The investigators compiled a wealth of comparative data on several different classes of MSATs — VOCs and carbonyls, elements, PAHs, and NPAHs — and measurements from continuous sampling of particulate matter (PM) ≤ 10 μm and ≤ 2.5 μm in aerodynamic diameter (PM10 and PM2.5, respectively), ultrafine particles (UFPs, defined as particles < 0.1 μm in aerodynamic diameter), particle-bound PAHs (pPAHs), and gaseous pollutants. For PM10 and PM2.5 , and for the fraction of elemental carbon (EC) present in the collected PM2.5 , the mean daytime levels were highest at the Chapel site (typically downwind of the plaza), and higher at the residential School site than at the upwind GLC site.
The investigators created summary categories for selected VOCs and chlorinated compounds. In weekday 12-hour samples, overall mean and median levels of benzene, toluene, ethylbenzene, and xylenes (BTEX) were highest at the neighborhood School site, followed by the Chapel site, and then the GLC site. Overall mean and median levels of a summary category of five chlorinated compounds were very similar across the three sites. Median daytime benzene and formaldehyde levels were lowest by far at the GLC site. Overall mean and median daytime acetaldehyde levels were highest at the GLC site, nearly as high at the School site, and much lower at the Chapel site. Acetone levels for all daytime samples were slightly elevated at the GLC site.
Spengler’s team analyzed fixed-site PM 2.5 samples for 28 different elements, of which only six —calcium, chromium, manganese, iron, copper, and antimony — varied considerably across the three fixed sampling sites. Mean daytime weekday levels of these were, on average, higher at the Chapel site than at the other sites. The authors suggest that the higher concentrations of these elements at the Chapel site were related to emissions from traffic at the Peace Bridge plaza.
The researchers also noted important contrasts in levels of PAHs and NPAHs across the three fixed sampling sites. Concentrations of all but a few of the PAH compounds were higher at the Chapel site when the site was downwind of the city of Buffalo (rather than downwind of the bridge), implying that regional combustion and urban infrastructure contributed more PAHs than the emissions from traffic at the Peace Bridge plaza. Low-molecular-weight PAHs, however, were consistently highest at the Chapel and School sites. Comparison of median concentrations of 14 NPAHs at the GLC and Chapel sites under lake-wind conditions showed that some were notably higher at the downwind Chapel site, indicating that traffic at the Peace Bridge plaza was a potential local source for these compounds.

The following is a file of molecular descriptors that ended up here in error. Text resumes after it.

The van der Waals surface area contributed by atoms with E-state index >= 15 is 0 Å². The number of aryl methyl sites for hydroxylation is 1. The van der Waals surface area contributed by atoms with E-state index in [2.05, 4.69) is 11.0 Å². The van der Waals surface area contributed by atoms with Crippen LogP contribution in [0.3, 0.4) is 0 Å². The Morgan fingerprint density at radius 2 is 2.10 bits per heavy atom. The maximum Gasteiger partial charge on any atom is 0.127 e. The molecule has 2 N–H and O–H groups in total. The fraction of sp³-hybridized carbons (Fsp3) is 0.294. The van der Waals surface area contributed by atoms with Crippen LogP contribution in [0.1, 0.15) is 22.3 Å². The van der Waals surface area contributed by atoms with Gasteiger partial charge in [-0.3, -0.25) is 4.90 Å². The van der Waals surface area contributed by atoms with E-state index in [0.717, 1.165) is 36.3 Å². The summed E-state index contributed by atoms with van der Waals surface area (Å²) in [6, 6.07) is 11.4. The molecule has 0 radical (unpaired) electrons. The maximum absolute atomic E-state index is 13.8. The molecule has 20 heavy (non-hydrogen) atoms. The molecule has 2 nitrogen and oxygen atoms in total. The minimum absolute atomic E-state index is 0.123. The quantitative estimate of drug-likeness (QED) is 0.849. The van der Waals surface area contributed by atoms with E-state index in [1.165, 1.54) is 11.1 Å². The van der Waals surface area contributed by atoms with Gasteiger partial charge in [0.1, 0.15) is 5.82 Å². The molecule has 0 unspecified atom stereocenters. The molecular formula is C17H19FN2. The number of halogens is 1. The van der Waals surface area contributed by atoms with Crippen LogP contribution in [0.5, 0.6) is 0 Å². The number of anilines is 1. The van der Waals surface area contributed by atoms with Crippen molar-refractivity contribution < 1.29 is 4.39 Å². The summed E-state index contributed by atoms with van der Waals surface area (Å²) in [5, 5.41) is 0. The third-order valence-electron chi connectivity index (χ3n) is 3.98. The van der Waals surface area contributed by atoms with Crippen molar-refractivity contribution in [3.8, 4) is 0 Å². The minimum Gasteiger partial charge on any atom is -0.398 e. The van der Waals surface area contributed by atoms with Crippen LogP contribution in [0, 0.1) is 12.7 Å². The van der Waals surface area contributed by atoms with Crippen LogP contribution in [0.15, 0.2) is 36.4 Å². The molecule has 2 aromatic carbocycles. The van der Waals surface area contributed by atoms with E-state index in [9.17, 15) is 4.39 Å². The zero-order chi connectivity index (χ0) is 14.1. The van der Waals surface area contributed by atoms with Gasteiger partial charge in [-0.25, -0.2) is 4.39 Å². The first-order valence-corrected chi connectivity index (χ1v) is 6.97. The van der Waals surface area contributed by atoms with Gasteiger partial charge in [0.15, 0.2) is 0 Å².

The authors performed a source apportionment analysis using principal component analysis to analyze the data for individual elements and positive matrix factorization for the site-specific PAH measurements from the winter and summer sampling campaigns. The principal component analysis indicated that measured levels of elements associated with traffic emissions were higher at the Chapel site when it was downwind of the Peace Bridge plaza. Positive matrix factorization analyses, which divided the PAHs into light, medium, and heavy profiles based on their molecular weight, demonstrated relatively higher levels of the light PAHs at the upwind GLC site, higher levels of the medium PAHs at the downwind Chapel and School sites, and relatively uniform distribution of the heavy PAHs at all three sites.
Overall, to assess the plausibility of a relationship between traffic at the Peace Bridge plaza and levels of airborne pollutants at the Chapel and GLC sites on either side of the plaza, Spengler’s team compared measurement data obtained with lake winds and with winds blowing over the city of Buffalo toward the lake. Pairing samples by sampling period and calculating the ratio of measured levels at the Chapel site to those at the GLC site, the authors ranked the results in terms of EC reflectance (EC-r). The Chapel-to-GLC ratios for EC-r were highest with lake-wind events, which would enrich levels of EC-r at the downwind Chapel site if they were the result of mobile-source emissions at the plaza. Based on these comparisons and their overall results, the investigators suggest that the traffic at the plaza was a source for the higher levels of compounds measured at the Chapel site.
Supplemental Keywords:Health Effects, Air Toxics, VOCs, PAHs, epidemiology, carcinogens, aldehyde, air toxics, mist chamber methodology, carbonyls, ambient air sampling, BTEX, benzene, particulate matter, mobile-source emissions, motor vehicle exhaust
Main Center Abstract and Reports:R834677 Health Effects Institute (2010 — 2015)
Subprojects under this Center: (EPA does not fund or establish subprojects; EPA awards and manages the overall grant for this center).
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R834677C156 Concentrations of Air Toxics in Motor Vehicle-Dominated Environments
R834677C158 Air Toxics Exposure from Vehicle Emissions at a U.S. Border Crossing: Buffalo Peace Bridge Study
R834677C159 Role of Neprilysin in Airway Inflammation Induced by Diesel Exhaust Emissions
R834677C160 Personal and Ambient Exposures to Air Toxics in Camden, New Jersey